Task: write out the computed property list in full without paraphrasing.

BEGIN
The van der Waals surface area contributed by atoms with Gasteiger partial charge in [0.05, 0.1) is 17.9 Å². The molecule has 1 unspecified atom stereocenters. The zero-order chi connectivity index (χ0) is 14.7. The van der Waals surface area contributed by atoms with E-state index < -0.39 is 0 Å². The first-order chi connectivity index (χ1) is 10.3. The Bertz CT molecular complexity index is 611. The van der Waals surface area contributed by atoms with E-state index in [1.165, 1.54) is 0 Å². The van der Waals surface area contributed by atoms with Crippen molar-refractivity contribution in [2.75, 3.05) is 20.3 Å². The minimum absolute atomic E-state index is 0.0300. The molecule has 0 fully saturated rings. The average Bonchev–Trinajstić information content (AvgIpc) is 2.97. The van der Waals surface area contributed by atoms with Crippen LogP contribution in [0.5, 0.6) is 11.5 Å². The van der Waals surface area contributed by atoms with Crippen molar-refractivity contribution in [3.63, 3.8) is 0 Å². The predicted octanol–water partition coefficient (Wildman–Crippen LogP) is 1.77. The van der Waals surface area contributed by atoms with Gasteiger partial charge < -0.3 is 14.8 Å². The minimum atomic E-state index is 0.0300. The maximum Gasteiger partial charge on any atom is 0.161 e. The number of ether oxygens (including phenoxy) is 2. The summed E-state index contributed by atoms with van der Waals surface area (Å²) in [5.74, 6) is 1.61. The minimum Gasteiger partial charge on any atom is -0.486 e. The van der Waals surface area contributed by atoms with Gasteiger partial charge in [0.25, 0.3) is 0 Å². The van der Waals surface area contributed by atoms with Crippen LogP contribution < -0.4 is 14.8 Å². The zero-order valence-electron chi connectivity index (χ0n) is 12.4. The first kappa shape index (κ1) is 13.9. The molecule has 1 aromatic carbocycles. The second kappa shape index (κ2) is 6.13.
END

The van der Waals surface area contributed by atoms with Gasteiger partial charge in [0.05, 0.1) is 17.9 Å². The molecule has 1 unspecified atom stereocenters. The zero-order chi connectivity index (χ0) is 14.7. The van der Waals surface area contributed by atoms with E-state index < -0.39 is 0 Å². The first-order chi connectivity index (χ1) is 10.3. The Bertz CT molecular complexity index is 611. The van der Waals surface area contributed by atoms with E-state index in [1.165, 1.54) is 0 Å². The van der Waals surface area contributed by atoms with Crippen molar-refractivity contribution in [2.75, 3.05) is 20.3 Å². The minimum absolute atomic E-state index is 0.0300. The molecule has 0 fully saturated rings. The average Bonchev–Trinajstić information content (AvgIpc) is 2.97. The van der Waals surface area contributed by atoms with Crippen LogP contribution in [0.5, 0.6) is 11.5 Å². The van der Waals surface area contributed by atoms with Crippen molar-refractivity contribution in [3.63, 3.8) is 0 Å². The predicted octanol–water partition coefficient (Wildman–Crippen LogP) is 1.77. The van der Waals surface area contributed by atoms with Gasteiger partial charge < -0.3 is 14.8 Å². The minimum atomic E-state index is 0.0300. The maximum Gasteiger partial charge on any atom is 0.161 e. The number of ether oxygens (including phenoxy) is 2. The summed E-state index contributed by atoms with van der Waals surface area (Å²) in [5.74, 6) is 1.61. The minimum Gasteiger partial charge on any atom is -0.486 e. The van der Waals surface area contributed by atoms with Gasteiger partial charge in [0.25, 0.3) is 0 Å². The van der Waals surface area contributed by atoms with Crippen LogP contribution < -0.4 is 14.8 Å². The zero-order valence-electron chi connectivity index (χ0n) is 12.4. The first kappa shape index (κ1) is 13.9. The molecule has 1 aromatic carbocycles. The second kappa shape index (κ2) is 6.13.